The US Centers for Disease Control (CDC) issued advisory advice after an increase in the number of children hospitalized with acute respiratory illnesses, including EV-D68, since July.
While most of the historical cases were confined to the United States, it was previously known that the infection had spread to Europe, according to the Russia Today website.
Enterovirus D68, which was first reported in California in 1962 and was originally considered rare, has seen a spike in case numbers since 2001. According to CDC experts, most cases of EV-D68 cause no symptoms, or only Mild symptoms such as aches, cough and gonorrhea.
Fever has been reported in about half of cases, however, in rare cases, the virus is thought to affect the spinal cord, resulting in muscle weakness and sometimes paralysis in a condition known as “acute flaccid myelitis”.
While this condition is believed to have various other causes, 90% of known cases have been observed in young children.
The CDC explained that enterovirus D68 spreads “when an infected person coughs, sneezes, or touches a surface that others use afterwards.”
They added: “In general, infants, children and adolescents are most susceptible to enterovirus infection and disease.
This is because they are not yet immune from previous exposure to these viruses. Adults can be infected with enteroviruses, but they are likely to have no or mild symptoms.
The CDC has advised doctors in the United States to consider EV-D68 as a possible cause in any child with severe acute respiratory illness, with or without fever.
Meanwhile, the public was encouraged to take basic precautions to protect against EV-D68 and other respiratory viruses.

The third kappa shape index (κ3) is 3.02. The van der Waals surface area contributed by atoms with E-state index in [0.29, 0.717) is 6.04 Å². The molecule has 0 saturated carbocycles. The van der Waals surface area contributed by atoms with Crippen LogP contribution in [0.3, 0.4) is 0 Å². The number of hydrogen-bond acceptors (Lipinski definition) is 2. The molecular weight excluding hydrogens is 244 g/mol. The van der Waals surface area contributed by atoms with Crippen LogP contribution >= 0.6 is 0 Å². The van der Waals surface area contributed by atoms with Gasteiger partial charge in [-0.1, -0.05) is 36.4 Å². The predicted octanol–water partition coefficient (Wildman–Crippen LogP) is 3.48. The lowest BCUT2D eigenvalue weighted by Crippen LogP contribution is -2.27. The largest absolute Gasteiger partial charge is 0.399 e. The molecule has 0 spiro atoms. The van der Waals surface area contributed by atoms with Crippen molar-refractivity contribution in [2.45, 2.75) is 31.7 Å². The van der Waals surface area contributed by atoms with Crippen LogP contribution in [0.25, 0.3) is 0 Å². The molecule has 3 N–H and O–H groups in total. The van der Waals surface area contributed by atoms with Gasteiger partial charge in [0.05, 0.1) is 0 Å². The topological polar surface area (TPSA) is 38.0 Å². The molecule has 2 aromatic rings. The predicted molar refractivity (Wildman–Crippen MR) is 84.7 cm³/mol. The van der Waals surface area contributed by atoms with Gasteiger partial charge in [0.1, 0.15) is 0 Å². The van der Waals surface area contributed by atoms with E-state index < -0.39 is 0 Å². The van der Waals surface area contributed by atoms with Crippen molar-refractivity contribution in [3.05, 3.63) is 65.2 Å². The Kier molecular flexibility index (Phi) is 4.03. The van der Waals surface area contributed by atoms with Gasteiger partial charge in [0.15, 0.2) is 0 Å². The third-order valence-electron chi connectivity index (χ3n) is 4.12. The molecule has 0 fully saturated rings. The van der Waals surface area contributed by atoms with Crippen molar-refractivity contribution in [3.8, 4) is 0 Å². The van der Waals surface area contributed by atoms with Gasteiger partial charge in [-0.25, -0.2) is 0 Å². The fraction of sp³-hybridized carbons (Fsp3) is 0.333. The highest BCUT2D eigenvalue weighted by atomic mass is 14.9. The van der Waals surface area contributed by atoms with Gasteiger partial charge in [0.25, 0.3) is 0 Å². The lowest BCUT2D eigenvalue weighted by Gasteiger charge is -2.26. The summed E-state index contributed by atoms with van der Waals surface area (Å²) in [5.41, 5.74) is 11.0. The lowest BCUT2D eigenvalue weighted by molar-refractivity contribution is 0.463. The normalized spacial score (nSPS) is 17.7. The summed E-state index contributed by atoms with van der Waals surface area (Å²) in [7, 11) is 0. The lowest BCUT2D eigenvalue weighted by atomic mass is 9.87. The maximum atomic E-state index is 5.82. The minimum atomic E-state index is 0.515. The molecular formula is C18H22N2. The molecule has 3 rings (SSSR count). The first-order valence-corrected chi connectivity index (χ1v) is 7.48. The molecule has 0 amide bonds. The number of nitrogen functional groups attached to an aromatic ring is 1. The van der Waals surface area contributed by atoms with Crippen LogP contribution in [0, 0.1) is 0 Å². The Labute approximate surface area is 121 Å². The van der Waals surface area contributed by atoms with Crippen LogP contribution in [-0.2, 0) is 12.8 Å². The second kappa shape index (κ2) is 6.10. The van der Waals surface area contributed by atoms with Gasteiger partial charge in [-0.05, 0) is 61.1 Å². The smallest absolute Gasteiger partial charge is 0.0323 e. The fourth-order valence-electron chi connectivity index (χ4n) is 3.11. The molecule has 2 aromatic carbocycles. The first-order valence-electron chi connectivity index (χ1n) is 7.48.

This includes washing hands regularly, covering coughs and sneezes with a tissue, avoiding close contact with sick people and staying home when feeling unwell.
There are currently no vaccines available to protect against infection with EV-D68 – however, staying up to date on Covid boosters and flu shots can help stop complications from viral illnesses.
Experts added that children with severe symptoms such as shortness of breath and difficulty breathing should be taken for medical care as soon as possible.
The CDC also warns that children with asthma are at greater risk of developing severe illness when infected with enterovirus D68.
Tracking the spread of EV-D68 is difficult because most hospitals and physician offices in the United States do not perform the tests needed to diagnose a particular type of enterovirus.
However, the CDC recommended that health care providers in the United States maintain “vigilance and report potential cases of acute flaccid myelitis to the state or local health department.”
While historical cases of EV-D68 have been limited primarily to the United States, outbreaks have been known on the other hand.
As PHE explains: “In August 2014, the USA and Canada reported an increase in EV-D68 detections associated with cases of acute respiratory disease and cases of unexplained neurological disease. In response, UK and European surveillance of EV-D68 was strengthened, and in In 2014 and 2015, 56 and 14 cases, respectively, were detected in the United Kingdom.
They added that in 2018, “68 laboratory-confirmed cases of EV-D68 were diagnosed by the National Reference Laboratories in England and Wales”.